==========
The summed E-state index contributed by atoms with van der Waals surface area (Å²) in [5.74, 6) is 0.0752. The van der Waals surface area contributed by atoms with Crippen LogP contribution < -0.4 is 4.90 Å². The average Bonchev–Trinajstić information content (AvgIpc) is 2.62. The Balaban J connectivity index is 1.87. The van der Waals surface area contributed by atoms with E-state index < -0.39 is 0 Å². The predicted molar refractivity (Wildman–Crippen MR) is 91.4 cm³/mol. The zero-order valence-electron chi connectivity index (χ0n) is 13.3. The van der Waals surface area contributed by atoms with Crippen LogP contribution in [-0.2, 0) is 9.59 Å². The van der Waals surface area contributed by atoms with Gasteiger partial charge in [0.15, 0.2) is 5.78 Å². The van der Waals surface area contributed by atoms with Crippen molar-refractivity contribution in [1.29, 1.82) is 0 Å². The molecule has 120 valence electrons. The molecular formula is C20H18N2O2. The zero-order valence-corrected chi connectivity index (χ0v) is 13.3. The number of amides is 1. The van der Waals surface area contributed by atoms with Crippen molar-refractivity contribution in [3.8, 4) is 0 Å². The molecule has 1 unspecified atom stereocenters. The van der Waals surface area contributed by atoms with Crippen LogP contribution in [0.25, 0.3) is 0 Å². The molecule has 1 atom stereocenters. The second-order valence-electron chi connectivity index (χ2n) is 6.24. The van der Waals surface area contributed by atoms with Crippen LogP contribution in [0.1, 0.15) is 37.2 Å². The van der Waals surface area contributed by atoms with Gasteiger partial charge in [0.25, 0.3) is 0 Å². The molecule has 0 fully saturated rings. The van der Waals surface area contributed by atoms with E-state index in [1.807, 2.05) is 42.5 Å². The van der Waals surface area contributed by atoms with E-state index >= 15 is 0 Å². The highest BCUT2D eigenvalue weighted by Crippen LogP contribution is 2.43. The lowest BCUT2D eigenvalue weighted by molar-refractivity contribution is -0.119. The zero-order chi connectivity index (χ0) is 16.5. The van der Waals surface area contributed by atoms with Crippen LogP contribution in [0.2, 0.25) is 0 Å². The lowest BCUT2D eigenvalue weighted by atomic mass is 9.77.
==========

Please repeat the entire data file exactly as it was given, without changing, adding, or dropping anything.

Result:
The summed E-state index contributed by atoms with van der Waals surface area (Å²) in [5.74, 6) is 0.0752. The van der Waals surface area contributed by atoms with Crippen LogP contribution < -0.4 is 4.90 Å². The average Bonchev–Trinajstić information content (AvgIpc) is 2.62. The Balaban J connectivity index is 1.87. The van der Waals surface area contributed by atoms with E-state index < -0.39 is 0 Å². The predicted molar refractivity (Wildman–Crippen MR) is 91.4 cm³/mol. The zero-order valence-electron chi connectivity index (χ0n) is 13.3. The van der Waals surface area contributed by atoms with Crippen LogP contribution in [-0.2, 0) is 9.59 Å². The van der Waals surface area contributed by atoms with Gasteiger partial charge in [0.15, 0.2) is 5.78 Å². The van der Waals surface area contributed by atoms with Crippen molar-refractivity contribution in [1.29, 1.82) is 0 Å². The molecule has 120 valence electrons. The molecular formula is C20H18N2O2. The zero-order valence-corrected chi connectivity index (χ0v) is 13.3. The number of amides is 1. The van der Waals surface area contributed by atoms with Crippen molar-refractivity contribution in [3.8, 4) is 0 Å². The molecule has 1 unspecified atom stereocenters. The van der Waals surface area contributed by atoms with Crippen LogP contribution in [0.25, 0.3) is 0 Å². The molecule has 1 atom stereocenters. The second-order valence-electron chi connectivity index (χ2n) is 6.24. The van der Waals surface area contributed by atoms with Crippen LogP contribution in [0.1, 0.15) is 37.2 Å². The van der Waals surface area contributed by atoms with Gasteiger partial charge in [0.25, 0.3) is 0 Å². The molecule has 0 fully saturated rings. The van der Waals surface area contributed by atoms with E-state index in [1.807, 2.05) is 42.5 Å². The van der Waals surface area contributed by atoms with E-state index >= 15 is 0 Å². The highest BCUT2D eigenvalue weighted by Crippen LogP contribution is 2.43. The lowest BCUT2D eigenvalue weighted by molar-refractivity contribution is -0.119. The zero-order chi connectivity index (χ0) is 16.5. The van der Waals surface area contributed by atoms with Crippen LogP contribution in [0.2, 0.25) is 0 Å². The lowest BCUT2D eigenvalue weighted by atomic mass is 9.77.